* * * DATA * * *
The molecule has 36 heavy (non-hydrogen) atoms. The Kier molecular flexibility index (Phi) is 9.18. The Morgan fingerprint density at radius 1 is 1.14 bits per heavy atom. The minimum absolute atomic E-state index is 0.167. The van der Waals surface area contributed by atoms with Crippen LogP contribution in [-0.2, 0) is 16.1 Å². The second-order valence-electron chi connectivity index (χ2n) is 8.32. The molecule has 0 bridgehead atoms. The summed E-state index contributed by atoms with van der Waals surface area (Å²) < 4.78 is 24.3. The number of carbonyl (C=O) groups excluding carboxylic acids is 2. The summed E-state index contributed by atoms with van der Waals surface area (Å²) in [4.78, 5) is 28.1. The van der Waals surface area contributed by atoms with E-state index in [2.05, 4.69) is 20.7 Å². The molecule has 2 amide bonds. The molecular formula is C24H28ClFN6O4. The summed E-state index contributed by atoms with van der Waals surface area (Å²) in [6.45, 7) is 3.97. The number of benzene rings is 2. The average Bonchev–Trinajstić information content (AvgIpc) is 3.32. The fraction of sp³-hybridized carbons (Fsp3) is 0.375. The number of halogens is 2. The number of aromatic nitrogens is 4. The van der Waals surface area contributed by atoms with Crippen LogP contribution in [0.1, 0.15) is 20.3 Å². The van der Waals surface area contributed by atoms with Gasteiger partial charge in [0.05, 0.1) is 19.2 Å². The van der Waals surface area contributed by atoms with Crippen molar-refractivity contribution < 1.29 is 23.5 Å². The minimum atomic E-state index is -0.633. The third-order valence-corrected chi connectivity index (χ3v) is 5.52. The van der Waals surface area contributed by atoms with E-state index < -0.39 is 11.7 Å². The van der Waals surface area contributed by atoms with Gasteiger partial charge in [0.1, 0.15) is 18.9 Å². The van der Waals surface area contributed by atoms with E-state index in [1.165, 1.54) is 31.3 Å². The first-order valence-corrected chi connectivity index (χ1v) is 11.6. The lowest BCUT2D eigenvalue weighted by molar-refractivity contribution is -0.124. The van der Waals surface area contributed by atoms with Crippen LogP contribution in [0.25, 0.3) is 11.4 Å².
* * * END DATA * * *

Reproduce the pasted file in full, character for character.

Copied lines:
The molecule has 36 heavy (non-hydrogen) atoms. The Kier molecular flexibility index (Phi) is 9.18. The Morgan fingerprint density at radius 1 is 1.14 bits per heavy atom. The minimum absolute atomic E-state index is 0.167. The van der Waals surface area contributed by atoms with Crippen LogP contribution in [-0.2, 0) is 16.1 Å². The second-order valence-electron chi connectivity index (χ2n) is 8.32. The molecule has 0 bridgehead atoms. The summed E-state index contributed by atoms with van der Waals surface area (Å²) < 4.78 is 24.3. The number of carbonyl (C=O) groups excluding carboxylic acids is 2. The summed E-state index contributed by atoms with van der Waals surface area (Å²) in [4.78, 5) is 28.1. The van der Waals surface area contributed by atoms with E-state index in [2.05, 4.69) is 20.7 Å². The molecule has 2 amide bonds. The molecular formula is C24H28ClFN6O4. The summed E-state index contributed by atoms with van der Waals surface area (Å²) in [6.45, 7) is 3.97. The number of benzene rings is 2. The average Bonchev–Trinajstić information content (AvgIpc) is 3.32. The fraction of sp³-hybridized carbons (Fsp3) is 0.375. The number of halogens is 2. The number of aromatic nitrogens is 4. The van der Waals surface area contributed by atoms with Crippen LogP contribution in [0.1, 0.15) is 20.3 Å². The van der Waals surface area contributed by atoms with Gasteiger partial charge in [0.05, 0.1) is 19.2 Å². The van der Waals surface area contributed by atoms with Crippen molar-refractivity contribution < 1.29 is 23.5 Å². The minimum atomic E-state index is -0.633. The third-order valence-corrected chi connectivity index (χ3v) is 5.52. The van der Waals surface area contributed by atoms with E-state index < -0.39 is 11.7 Å². The van der Waals surface area contributed by atoms with Gasteiger partial charge in [0.1, 0.15) is 18.9 Å². The van der Waals surface area contributed by atoms with E-state index in [1.165, 1.54) is 31.3 Å². The first-order valence-corrected chi connectivity index (χ1v) is 11.6. The lowest BCUT2D eigenvalue weighted by molar-refractivity contribution is -0.124. The van der Waals surface area contributed by atoms with Crippen LogP contribution in [0.25, 0.3) is 11.4 Å².